A page from founder Janet Taggart’s scrapbook of Northwest Center’s dedication ceremony on September 14, 1965.
One of Northwest Center’s first students, Debra Walruff, with Naval officers on the day the center was dedicated. Our first facility was formerly owned by the U.S. Navy.
For nearly a year, Northwest Center Employment Services clients have been collaborating with musicians from the Seattle Symphony to compose a new orchestral piece. Best Buddies of Washington also joined the partnership to connect NWC clients and symphony musicians in friendship. The piece Northwest Center and the Symphony have composed together, titled “Together, This Journey,” was set to debut at the Symphony’s Beethoven Festival in June. Unfortunately, COVID-19 put all live performances on hold. But that hasn’t stopped our crews from continuing to collaborate at a distance on music and fun.
During Washington state’s stay-at-home order, NWC and Symphony folks shared some of the music that was getting them through the quarantine—classical and non-classical alike. Click the links to enjoy some favorites from our teams (thanks to Erica Brody, Director, Mission Advancement for Best Buddies Washington for compiling):
In June, “Together, This Journey” was the topic of a discussion with composer Charles Corey and Seattle Symphony principal oboe Mary Lynch as part of the Symphony’s Digital Beethoven Fest. Listen to the conversation here.
In July, Seattle newspaper The Stranger shared the group’s Message to the City that includes their wishes for the future and their thanks to our first responders. Watch the Northwest Center, Best Buddies, and Symphony message here.
While we’re not yet sure when “Together, This Journey” will finally get the live performance it deserves, we’re grateful to our Northwest Center composers, the Seattle Symphony, and Best Buddies for giving all of us something to look forward to.
Digital Beethoven Fest photo courtesy of Seattle Symphony.
We may have to stay socially distanced, but Northwest Center services can’t stop—kids with disabilities still need therapy to reach their milestones, preschoolers need interaction with classmates and teachers, adults with disabilities need to keep their work skills sharp, and the businesses we partner with need essential services. Here are some ways the Northwest Center community has been rising to the challenge of COVID-19.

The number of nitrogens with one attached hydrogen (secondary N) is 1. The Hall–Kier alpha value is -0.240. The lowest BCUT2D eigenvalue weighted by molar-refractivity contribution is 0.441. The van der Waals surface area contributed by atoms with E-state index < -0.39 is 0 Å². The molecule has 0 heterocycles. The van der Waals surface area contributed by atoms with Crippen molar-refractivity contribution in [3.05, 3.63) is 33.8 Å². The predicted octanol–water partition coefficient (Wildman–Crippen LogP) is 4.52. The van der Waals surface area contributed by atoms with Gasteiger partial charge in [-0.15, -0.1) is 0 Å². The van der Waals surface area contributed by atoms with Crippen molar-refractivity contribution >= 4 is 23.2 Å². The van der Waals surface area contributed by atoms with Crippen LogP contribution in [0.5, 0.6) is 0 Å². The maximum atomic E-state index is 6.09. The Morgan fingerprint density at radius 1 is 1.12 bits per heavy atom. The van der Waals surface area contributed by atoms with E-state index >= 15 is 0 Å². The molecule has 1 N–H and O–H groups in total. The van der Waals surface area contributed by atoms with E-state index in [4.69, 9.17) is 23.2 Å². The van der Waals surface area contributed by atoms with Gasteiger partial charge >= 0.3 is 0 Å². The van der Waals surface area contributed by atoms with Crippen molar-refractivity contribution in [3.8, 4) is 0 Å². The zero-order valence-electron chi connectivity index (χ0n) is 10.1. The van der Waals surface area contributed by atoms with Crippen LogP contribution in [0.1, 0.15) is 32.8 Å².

Northwest Center Kids
Learning in Circles: How Virtual Education Keeps Kids Connected
Hang on to your hats! This year, for the first time ever, we’re off to the races at a social distance as Northwest Center’s Derby gala goes virtual! On Friday, October 23, our biggest fundraising event will be streamed live on YouTube from Fremont Studios—with plenty of audience interaction. And registration for this year’s event is FREE.
Chris Cashman of KING5 will take guests through a program filled with fun, entertainment, and philanthropic excitement, while nationally known fundraising auctioneer Fred Northup will do his part to inspire guests to beat last year’s $300,000 fundraising goal.
Though we won’t dine in person, guests can still do it up for Derby dinner with fresh-from-scratch, hand-delivered meals created by renowned chef and longtime Northwest Center supporter John Howie of restaurants Seastar, SPORT, John Howie Steak, Beardslee Public House, and distillery Wildwood Spirits Co.
Every year, the big Derby draw is our live and silent auctions, and this year is no different—except guests will bid virtually using their computer, tablet, or mobile phone. (It’s easy and we’ll show you how.)
Though The Derby is free to attend, you do need to register to attend, bid, or donate—so be sure to register now right here. And mark your calendars: our silent auction of jewelry, gourmet food, and handcrafted, one-of-a-kind items opens on Monday, October 19.